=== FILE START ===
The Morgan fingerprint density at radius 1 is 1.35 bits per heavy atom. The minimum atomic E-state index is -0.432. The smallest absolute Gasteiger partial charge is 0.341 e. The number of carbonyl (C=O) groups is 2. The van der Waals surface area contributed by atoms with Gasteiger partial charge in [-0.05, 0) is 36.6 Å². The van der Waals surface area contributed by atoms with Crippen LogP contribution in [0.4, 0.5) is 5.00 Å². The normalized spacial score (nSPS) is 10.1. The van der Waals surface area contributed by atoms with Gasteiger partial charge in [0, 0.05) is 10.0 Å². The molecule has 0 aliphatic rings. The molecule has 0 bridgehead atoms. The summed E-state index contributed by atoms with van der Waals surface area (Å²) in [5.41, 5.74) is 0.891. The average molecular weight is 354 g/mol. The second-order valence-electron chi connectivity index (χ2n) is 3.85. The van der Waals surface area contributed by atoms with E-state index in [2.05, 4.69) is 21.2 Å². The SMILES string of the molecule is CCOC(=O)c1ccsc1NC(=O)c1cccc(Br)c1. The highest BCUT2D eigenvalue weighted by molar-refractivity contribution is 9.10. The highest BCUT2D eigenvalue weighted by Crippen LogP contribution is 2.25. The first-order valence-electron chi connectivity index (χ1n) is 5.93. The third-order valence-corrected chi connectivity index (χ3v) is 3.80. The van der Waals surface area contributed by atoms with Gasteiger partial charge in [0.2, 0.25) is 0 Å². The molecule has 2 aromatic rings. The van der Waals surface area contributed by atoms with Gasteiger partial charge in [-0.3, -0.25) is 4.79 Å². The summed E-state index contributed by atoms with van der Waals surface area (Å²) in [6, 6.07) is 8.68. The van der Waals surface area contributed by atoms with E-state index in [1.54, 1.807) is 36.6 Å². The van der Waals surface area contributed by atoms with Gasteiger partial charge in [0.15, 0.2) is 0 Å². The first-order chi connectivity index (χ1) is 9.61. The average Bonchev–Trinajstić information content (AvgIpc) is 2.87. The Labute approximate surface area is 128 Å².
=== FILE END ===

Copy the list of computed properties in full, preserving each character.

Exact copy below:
The Morgan fingerprint density at radius 1 is 1.35 bits per heavy atom. The minimum atomic E-state index is -0.432. The smallest absolute Gasteiger partial charge is 0.341 e. The number of carbonyl (C=O) groups is 2. The van der Waals surface area contributed by atoms with Gasteiger partial charge in [-0.05, 0) is 36.6 Å². The van der Waals surface area contributed by atoms with Crippen LogP contribution in [0.4, 0.5) is 5.00 Å². The normalized spacial score (nSPS) is 10.1. The van der Waals surface area contributed by atoms with Gasteiger partial charge in [0, 0.05) is 10.0 Å². The molecule has 0 aliphatic rings. The molecule has 0 bridgehead atoms. The summed E-state index contributed by atoms with van der Waals surface area (Å²) in [5.41, 5.74) is 0.891. The average molecular weight is 354 g/mol. The second-order valence-electron chi connectivity index (χ2n) is 3.85. The van der Waals surface area contributed by atoms with E-state index in [2.05, 4.69) is 21.2 Å². The SMILES string of the molecule is CCOC(=O)c1ccsc1NC(=O)c1cccc(Br)c1. The highest BCUT2D eigenvalue weighted by molar-refractivity contribution is 9.10. The highest BCUT2D eigenvalue weighted by Crippen LogP contribution is 2.25. The first-order valence-electron chi connectivity index (χ1n) is 5.93. The third-order valence-corrected chi connectivity index (χ3v) is 3.80. The van der Waals surface area contributed by atoms with Gasteiger partial charge in [0.2, 0.25) is 0 Å². The molecule has 2 aromatic rings. The van der Waals surface area contributed by atoms with Gasteiger partial charge in [-0.3, -0.25) is 4.79 Å². The summed E-state index contributed by atoms with van der Waals surface area (Å²) in [6, 6.07) is 8.68. The van der Waals surface area contributed by atoms with E-state index in [1.54, 1.807) is 36.6 Å². The van der Waals surface area contributed by atoms with Gasteiger partial charge in [0.15, 0.2) is 0 Å². The first-order chi connectivity index (χ1) is 9.61. The average Bonchev–Trinajstić information content (AvgIpc) is 2.87. The Labute approximate surface area is 128 Å².